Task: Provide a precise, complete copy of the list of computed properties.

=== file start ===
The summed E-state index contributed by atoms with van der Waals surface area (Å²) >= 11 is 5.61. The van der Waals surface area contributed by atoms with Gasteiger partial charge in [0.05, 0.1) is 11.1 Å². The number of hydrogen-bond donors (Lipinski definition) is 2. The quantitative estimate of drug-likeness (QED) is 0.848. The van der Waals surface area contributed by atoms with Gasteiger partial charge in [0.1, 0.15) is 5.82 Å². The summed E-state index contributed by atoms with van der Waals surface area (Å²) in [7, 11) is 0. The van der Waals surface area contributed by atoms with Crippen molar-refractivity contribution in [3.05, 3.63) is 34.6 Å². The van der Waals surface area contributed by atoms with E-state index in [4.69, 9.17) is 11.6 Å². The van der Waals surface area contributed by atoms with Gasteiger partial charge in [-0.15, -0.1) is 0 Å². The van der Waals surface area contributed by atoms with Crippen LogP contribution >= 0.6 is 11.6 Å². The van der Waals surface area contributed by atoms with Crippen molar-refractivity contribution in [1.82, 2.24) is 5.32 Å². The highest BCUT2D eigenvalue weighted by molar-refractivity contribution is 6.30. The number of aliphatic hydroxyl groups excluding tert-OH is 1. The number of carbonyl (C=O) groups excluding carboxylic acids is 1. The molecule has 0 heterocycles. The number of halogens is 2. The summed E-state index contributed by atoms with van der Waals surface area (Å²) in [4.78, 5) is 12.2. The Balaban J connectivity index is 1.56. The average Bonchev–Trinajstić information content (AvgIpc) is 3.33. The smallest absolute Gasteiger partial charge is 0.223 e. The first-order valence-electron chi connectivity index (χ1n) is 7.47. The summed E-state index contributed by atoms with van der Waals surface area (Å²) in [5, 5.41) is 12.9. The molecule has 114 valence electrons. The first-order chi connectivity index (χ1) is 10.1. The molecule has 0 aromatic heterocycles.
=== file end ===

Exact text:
The summed E-state index contributed by atoms with van der Waals surface area (Å²) >= 11 is 5.61. The van der Waals surface area contributed by atoms with Gasteiger partial charge in [0.05, 0.1) is 11.1 Å². The number of hydrogen-bond donors (Lipinski definition) is 2. The quantitative estimate of drug-likeness (QED) is 0.848. The van der Waals surface area contributed by atoms with Gasteiger partial charge in [0.1, 0.15) is 5.82 Å². The summed E-state index contributed by atoms with van der Waals surface area (Å²) in [7, 11) is 0. The van der Waals surface area contributed by atoms with Crippen molar-refractivity contribution in [3.05, 3.63) is 34.6 Å². The van der Waals surface area contributed by atoms with E-state index in [4.69, 9.17) is 11.6 Å². The van der Waals surface area contributed by atoms with Gasteiger partial charge in [-0.15, -0.1) is 0 Å². The van der Waals surface area contributed by atoms with Crippen LogP contribution >= 0.6 is 11.6 Å². The van der Waals surface area contributed by atoms with Crippen molar-refractivity contribution in [1.82, 2.24) is 5.32 Å². The highest BCUT2D eigenvalue weighted by molar-refractivity contribution is 6.30. The number of aliphatic hydroxyl groups excluding tert-OH is 1. The number of carbonyl (C=O) groups excluding carboxylic acids is 1. The molecule has 0 heterocycles. The number of halogens is 2. The summed E-state index contributed by atoms with van der Waals surface area (Å²) in [4.78, 5) is 12.2. The Balaban J connectivity index is 1.56. The average Bonchev–Trinajstić information content (AvgIpc) is 3.33. The smallest absolute Gasteiger partial charge is 0.223 e. The first-order valence-electron chi connectivity index (χ1n) is 7.47. The summed E-state index contributed by atoms with van der Waals surface area (Å²) in [5, 5.41) is 12.9. The molecule has 114 valence electrons. The first-order chi connectivity index (χ1) is 10.1. The molecule has 0 aromatic heterocycles.